It was a fresh morning in Bangalore and Dr. Karanth was glowing. Meanwhile, in my New York apartment, I grinned out from the shadows of a poorly lit Zoom window at 11pm. But let me tell you – after the conversation we had – it was hard to go to sleep! I was feeling inspired and ready to do my part to repair our relationship with the wild places on our planet.
Dr. Krithi K. Karanth is the Chief Conservation Scientist & Executive Director at the Centre for Wildlife Studies. Dr. Karanth is also Adjunct Faculty at Duke and National Centre for Biological Sciences. She has a Ph.D. from Duke (2008), a M.E.Sc from Yale (2003) with B.S and B.A degrees from the University of Florida (2001). She has also completed executive education courses at Harvard, Oxford, and Stanford.
Her research in India and Asia spans 24 years and countless fields – she has published 100+ scientific and pop-journalism articles engaging and educating people about the necessity of a more concerted effort towards conserving our wild places. She also mentors young scientists and recruits hundreds of volunteers to come help CWS on the ground.
Don’t let that list overwhelm you! Dr. Karanth is a down to earth (pun intended) hands-on researcher committed to finding realistic, accessible pathways to the conservation of wild animals and wild places in India.
I talked to her about how the arts can work with the sciences, and she was effusive in her belief that without proper storytelling – without making people see and understand and feel that this work matters – often science alone will fall short of creating lasting, real change. Did we mention that Dr. Karanth is a National Geographic grantee and 2012 NatGeo Explorer? She said that being associated with NatGeo helped her realize the power of visual and narrative storytelling.
We are thrilled to partner with Dr. Karanth and CWS as part of our tour of The Jungle Book: Rudyard Revised. In our script the tiger – Sher Baagh – is re-characterized as a traumatized victim of tiger poaching. This contextualization of the character’s actions feels like a storytelling release – finally, he feels real and approachable. Giving Sher Baagh this dimensionality is a core part of what our production is trying to accomplish – and it is totally in line with what CWS does in so much of its outreach and education.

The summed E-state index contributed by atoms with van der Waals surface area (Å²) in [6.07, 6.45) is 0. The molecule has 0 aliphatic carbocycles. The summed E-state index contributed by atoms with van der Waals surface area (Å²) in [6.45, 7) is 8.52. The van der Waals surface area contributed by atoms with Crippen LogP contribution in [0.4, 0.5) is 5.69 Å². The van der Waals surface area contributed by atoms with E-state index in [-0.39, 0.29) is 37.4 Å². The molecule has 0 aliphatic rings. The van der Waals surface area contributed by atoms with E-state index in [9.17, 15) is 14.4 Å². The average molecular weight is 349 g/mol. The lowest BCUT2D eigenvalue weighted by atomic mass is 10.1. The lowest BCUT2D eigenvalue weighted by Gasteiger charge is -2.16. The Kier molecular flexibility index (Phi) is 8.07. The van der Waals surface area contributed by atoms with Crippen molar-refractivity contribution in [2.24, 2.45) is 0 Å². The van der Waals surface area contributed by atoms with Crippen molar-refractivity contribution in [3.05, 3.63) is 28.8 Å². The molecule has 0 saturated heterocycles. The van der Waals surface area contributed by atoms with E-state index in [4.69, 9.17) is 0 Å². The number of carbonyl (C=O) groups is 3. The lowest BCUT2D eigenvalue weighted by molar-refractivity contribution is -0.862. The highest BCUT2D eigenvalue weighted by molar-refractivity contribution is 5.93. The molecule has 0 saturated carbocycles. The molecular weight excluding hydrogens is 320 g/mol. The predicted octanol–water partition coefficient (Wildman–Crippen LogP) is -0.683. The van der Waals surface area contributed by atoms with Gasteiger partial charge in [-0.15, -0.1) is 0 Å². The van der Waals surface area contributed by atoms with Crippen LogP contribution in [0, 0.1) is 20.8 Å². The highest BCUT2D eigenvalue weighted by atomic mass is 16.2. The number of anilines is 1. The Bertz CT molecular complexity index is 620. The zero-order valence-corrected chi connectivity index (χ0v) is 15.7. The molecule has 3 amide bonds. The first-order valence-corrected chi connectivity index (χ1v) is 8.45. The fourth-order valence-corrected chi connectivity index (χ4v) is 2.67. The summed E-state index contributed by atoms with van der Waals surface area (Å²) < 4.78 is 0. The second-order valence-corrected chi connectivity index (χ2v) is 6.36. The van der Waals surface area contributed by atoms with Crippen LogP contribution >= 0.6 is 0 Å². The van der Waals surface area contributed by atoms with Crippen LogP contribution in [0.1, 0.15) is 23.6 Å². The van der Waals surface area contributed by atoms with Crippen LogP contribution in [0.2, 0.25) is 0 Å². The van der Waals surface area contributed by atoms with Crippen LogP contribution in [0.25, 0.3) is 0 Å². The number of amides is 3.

Helping communities that live right next to wild jungles is a big part of the CWS mission – finding a way back to coexistence and harmony – to see if our Jungle and Village are able to do the same you’ll just have to come see the show.
Hear from Dr. Karanth about our collaboration!
The Centre for Wildlife Studies uses many tools to engage with a diversity of populations. The environment impacts us all – though as always the effects of climate change and environmental collapse are felt first by our community’s most vulnerable.
For a more global engagement, CWS has created videos, films, books, and even children’s books so that the diaspora can understand the immediate need for change and action as well as develop empathy and care for the natural world.
On the ground, CWS has created programs like Wild Seve, Wild Surakshe, and Wild Shaale. Wild Seve serves people who are living in close proximity to wild places and can have negative conflicts with animals there – established as a hotline, Wild Seve staff are dispatched to help mediate the situation as well as ensure that the affected people receive proper compensation and care.
This helps foster productive dialogue and prevents building resentment towards wild animals – it also helps with the complications that these communities often face when dealing with the government, since CWS manages all of that interaction. Over time, this is a model for a healthier way to coexist with the environment.
Wild Surakshe focuses on disease-prevention and public health training for these communities to show how they can live in greater safety.
Wild Shaale is also an education focused program – this time for children. Often, children growing up in close proximity to wild places can develop trauma as it relates to wild animals. Wild Shaale works to repair that and shows children how they can develop a healthy curiosity and empathy for nature.
I asked her about how people can get involved – honestly, I asked how I could get involved! – and her immediate response was “Come to Bangalore and give us your time!”. As celebrated and decorated as she is as a researcher, her core is still in the jungle where as a 2 year old she hung out with her first tiger and elephant.
When I told her that the plane ticket and the jetlag might not be possible for me, she mentioned that CWS is always looking for more partnerships in unique circles (like the theatre!). I realized, as I thought through my various pursuits, just how close environmental concerns are to almost every field of work.
So to all of you tech CEOs, small business owners, instagram influencers, construction workers, multi-hyphenate actors, and beyond – if you want to learn more about CWS and how you can get involved, explore their website at cwsindia.org and get in touch!